Gathering information about user experience can be done in many ways, but each route to experience reveals a different story:3
• Listening to what people say tells us what they are able to express in words (explicit knowledge).
• Watching what people do and seeing what they use provide designers with observable information (observable knowledge).
• Discovering what people know helps us to communicate with them. Understanding how they feel gives designers the ability to empathize. This form of investigation provides knowledge that cannot readily be expressed in words (tacit knowledge).
• Evoking people’s dreams shows their personal aspirations for the future. It can reveal inner needs not recognizable in the present time (latent knowledge) through a guided discovery process, putting them in touch with their feelings and dreams.
These aspects of user experience involving feelings about accomplished needs, desires and fantasies are called subjective experience information. To obtain this kind of information and use it for design purposes, user experience design process needs to be analyzed from a different perspective, focusing on the psychological relationship between users and their personal world of products and services.
Design for experiencing as augmenting subjective experiences
Design for experiencing addresses the whole user experience considering the product related to the environment, the social situation, knowledge, culture and personality of the user.3 It puts human experience first and builds to support and enhance it (starting with real people and their needs and expectations, not with technology).3
Although the common use of the term «user experience» is recent, experiences have always been a design related topic. Nowadays, the term experience has become an umbrella concept that encompasses different aspects of the user-product interaction, including usability as well as more ephemeral feelings and additional aspects such as entertainment and events.4 Despite the fact that the term is used widely and is related to the complex domain of personal emotions, there are key differences between the study of product-related emotions and user experience studies.4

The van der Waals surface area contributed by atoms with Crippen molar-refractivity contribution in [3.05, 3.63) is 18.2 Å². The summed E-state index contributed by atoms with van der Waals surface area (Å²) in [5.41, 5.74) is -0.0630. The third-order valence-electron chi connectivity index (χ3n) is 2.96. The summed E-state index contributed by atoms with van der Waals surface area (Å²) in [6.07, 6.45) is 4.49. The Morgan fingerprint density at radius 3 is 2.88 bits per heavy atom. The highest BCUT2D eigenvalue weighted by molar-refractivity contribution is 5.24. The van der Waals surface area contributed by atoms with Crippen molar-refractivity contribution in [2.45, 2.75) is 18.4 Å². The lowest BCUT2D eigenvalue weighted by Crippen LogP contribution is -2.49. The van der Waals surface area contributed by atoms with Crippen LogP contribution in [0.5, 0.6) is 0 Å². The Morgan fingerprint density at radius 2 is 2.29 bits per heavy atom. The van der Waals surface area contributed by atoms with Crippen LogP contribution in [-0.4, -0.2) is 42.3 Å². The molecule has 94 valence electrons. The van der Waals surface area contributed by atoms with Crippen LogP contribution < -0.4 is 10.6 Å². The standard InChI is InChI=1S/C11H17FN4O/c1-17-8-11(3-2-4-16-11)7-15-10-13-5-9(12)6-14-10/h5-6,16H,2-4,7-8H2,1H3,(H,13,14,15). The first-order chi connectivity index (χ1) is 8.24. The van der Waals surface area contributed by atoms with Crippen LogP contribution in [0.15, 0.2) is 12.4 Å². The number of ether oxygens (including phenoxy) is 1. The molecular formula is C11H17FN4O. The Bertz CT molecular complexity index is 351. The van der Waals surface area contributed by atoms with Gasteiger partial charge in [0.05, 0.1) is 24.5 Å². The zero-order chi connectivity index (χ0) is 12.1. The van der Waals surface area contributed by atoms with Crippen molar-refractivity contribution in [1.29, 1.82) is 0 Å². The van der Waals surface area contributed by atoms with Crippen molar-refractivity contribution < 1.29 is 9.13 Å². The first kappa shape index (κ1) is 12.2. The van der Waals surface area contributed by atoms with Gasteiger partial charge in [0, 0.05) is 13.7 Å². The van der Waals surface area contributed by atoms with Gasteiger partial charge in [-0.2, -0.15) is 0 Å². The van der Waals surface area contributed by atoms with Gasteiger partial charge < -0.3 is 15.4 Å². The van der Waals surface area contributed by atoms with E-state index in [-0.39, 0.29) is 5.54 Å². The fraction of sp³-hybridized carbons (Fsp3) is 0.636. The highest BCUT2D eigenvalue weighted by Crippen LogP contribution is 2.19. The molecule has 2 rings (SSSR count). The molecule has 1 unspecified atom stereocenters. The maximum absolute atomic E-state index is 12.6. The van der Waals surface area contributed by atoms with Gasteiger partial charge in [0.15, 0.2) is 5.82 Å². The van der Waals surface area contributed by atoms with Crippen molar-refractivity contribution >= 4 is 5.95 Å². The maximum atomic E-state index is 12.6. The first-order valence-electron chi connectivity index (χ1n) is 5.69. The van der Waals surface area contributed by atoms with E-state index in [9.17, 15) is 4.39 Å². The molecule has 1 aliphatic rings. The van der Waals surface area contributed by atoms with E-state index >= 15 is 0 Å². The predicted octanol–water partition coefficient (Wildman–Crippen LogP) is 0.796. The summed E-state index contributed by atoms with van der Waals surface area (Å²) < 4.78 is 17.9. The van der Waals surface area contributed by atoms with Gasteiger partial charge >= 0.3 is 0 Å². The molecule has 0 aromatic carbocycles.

The aim of augmenting subjective experiences is to create enhanced contexts for experiencing. Focusing on an interaction-centered framework can lead designers to develop design and information methods from an experience of interaction point of view as experiences happen in a scene of various dynamic aspects.5 In an active relationship with other people, places and objects.2
Considering design for experiencing as augmenting subjective experiences, designers should focus on unveiling people’s inner needs and desires (i.e. consumers’ unmet and unconscious fantasies for a broad spectrum of product experiences with the purpose) to forecast future interaction behaviours and increase people’s awareness and acceptance of technological developments. Thus, the aesthetic understanding is sought through the subjective experience of the object to establish guiding ideas of aesthetic sensibilities and product appreciation for improved design practice. Intrinsic and affective product qualities that a designer needs to take into account in the object-user relationship were studied, so as to incorporate them into the design object and/or the design process.